About this Research Topic
Surgical infections are caused by the breakdown of the equilibrium existing between organisms and the host. This may occur after a breach in a protective surface, as occurs after surgical trauma, changes in host resistance, or particular characteristics of the organism. The possible outcomes are abscess formation, local spread with/without tissue death, distant spread or resolution. A surgical infection is an infection requiring operative treatment (excision or drainage), and occupies an unvascularized space in tissue, or may occur in an operated site. Common examples of the former group are furuncles and carbuncles, hollow viscus inflammations, such as appendicitis, cholecystitis, and most abscesses. The latter group comprises all surgical site infections.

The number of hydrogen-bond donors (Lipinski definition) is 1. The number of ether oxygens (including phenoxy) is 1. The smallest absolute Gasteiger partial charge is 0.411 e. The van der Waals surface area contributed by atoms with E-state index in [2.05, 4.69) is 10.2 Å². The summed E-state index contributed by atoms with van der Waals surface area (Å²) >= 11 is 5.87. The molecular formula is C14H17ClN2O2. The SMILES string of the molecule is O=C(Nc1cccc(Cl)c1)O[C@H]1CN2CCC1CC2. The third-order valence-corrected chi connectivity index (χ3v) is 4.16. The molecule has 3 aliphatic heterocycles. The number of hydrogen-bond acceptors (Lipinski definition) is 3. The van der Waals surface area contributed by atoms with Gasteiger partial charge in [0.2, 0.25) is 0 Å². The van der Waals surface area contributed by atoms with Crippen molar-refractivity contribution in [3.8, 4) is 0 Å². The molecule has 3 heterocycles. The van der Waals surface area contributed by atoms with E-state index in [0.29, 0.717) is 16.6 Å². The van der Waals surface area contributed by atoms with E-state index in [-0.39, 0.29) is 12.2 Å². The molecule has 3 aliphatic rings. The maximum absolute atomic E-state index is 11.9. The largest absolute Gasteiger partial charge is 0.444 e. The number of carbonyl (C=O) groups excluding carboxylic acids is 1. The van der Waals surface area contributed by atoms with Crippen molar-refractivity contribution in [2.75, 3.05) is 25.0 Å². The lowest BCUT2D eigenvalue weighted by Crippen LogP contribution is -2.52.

This topic will provide comprehensive information on the biology, mechanisms, prevention and treatment of surgery-related infections. It will cover a wide range of sub-topics including:
-Epidemiology and prevention
-Sepsis and antisepsis in the Operating Department
-Peritonitis and intraabdominal abscesses
-Surgical site infections
-Sepsis, organ dysfunction syndrome
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